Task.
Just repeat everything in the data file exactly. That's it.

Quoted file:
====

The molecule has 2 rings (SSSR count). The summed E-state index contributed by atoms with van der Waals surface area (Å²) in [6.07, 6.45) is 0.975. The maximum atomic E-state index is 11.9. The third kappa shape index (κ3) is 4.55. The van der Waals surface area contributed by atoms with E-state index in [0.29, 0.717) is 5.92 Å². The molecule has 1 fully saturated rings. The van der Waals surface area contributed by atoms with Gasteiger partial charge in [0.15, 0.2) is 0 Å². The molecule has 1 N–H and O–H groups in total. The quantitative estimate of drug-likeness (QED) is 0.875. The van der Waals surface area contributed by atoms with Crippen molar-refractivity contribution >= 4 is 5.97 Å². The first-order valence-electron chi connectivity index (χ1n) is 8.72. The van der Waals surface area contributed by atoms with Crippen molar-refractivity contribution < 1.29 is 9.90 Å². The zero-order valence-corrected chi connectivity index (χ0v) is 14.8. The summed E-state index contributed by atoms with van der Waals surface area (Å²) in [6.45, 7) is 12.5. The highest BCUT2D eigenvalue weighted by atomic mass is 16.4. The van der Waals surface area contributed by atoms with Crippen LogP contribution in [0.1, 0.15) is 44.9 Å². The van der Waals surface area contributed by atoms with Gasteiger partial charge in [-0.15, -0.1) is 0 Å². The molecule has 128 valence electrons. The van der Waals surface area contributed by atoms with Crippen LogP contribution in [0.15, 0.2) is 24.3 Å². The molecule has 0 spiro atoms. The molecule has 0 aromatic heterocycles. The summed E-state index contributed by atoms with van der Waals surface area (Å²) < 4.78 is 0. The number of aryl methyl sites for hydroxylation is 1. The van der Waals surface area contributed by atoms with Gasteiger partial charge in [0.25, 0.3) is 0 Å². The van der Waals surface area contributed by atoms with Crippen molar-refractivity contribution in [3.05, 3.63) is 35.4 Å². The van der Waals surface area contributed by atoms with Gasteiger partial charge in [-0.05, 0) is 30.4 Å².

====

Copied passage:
The molecule has 2 rings (SSSR count). The summed E-state index contributed by atoms with van der Waals surface area (Å²) in [6.07, 6.45) is 0.975. The maximum atomic E-state index is 11.9. The third kappa shape index (κ3) is 4.55. The van der Waals surface area contributed by atoms with E-state index in [0.29, 0.717) is 5.92 Å². The molecule has 1 fully saturated rings. The van der Waals surface area contributed by atoms with Gasteiger partial charge in [0.15, 0.2) is 0 Å². The molecule has 1 N–H and O–H groups in total. The quantitative estimate of drug-likeness (QED) is 0.875. The van der Waals surface area contributed by atoms with Crippen molar-refractivity contribution >= 4 is 5.97 Å². The first-order valence-electron chi connectivity index (χ1n) is 8.72. The van der Waals surface area contributed by atoms with Crippen molar-refractivity contribution < 1.29 is 9.90 Å². The zero-order valence-corrected chi connectivity index (χ0v) is 14.8. The summed E-state index contributed by atoms with van der Waals surface area (Å²) in [6.45, 7) is 12.5. The highest BCUT2D eigenvalue weighted by atomic mass is 16.4. The van der Waals surface area contributed by atoms with Crippen LogP contribution in [0.1, 0.15) is 44.9 Å². The van der Waals surface area contributed by atoms with Gasteiger partial charge in [-0.15, -0.1) is 0 Å². The molecule has 128 valence electrons. The van der Waals surface area contributed by atoms with Crippen LogP contribution in [0.15, 0.2) is 24.3 Å². The molecule has 0 spiro atoms. The molecule has 0 aromatic heterocycles. The summed E-state index contributed by atoms with van der Waals surface area (Å²) < 4.78 is 0. The number of aryl methyl sites for hydroxylation is 1. The van der Waals surface area contributed by atoms with Gasteiger partial charge in [0.25, 0.3) is 0 Å². The van der Waals surface area contributed by atoms with Crippen molar-refractivity contribution in [3.05, 3.63) is 35.4 Å². The van der Waals surface area contributed by atoms with Gasteiger partial charge in [-0.05, 0) is 30.4 Å².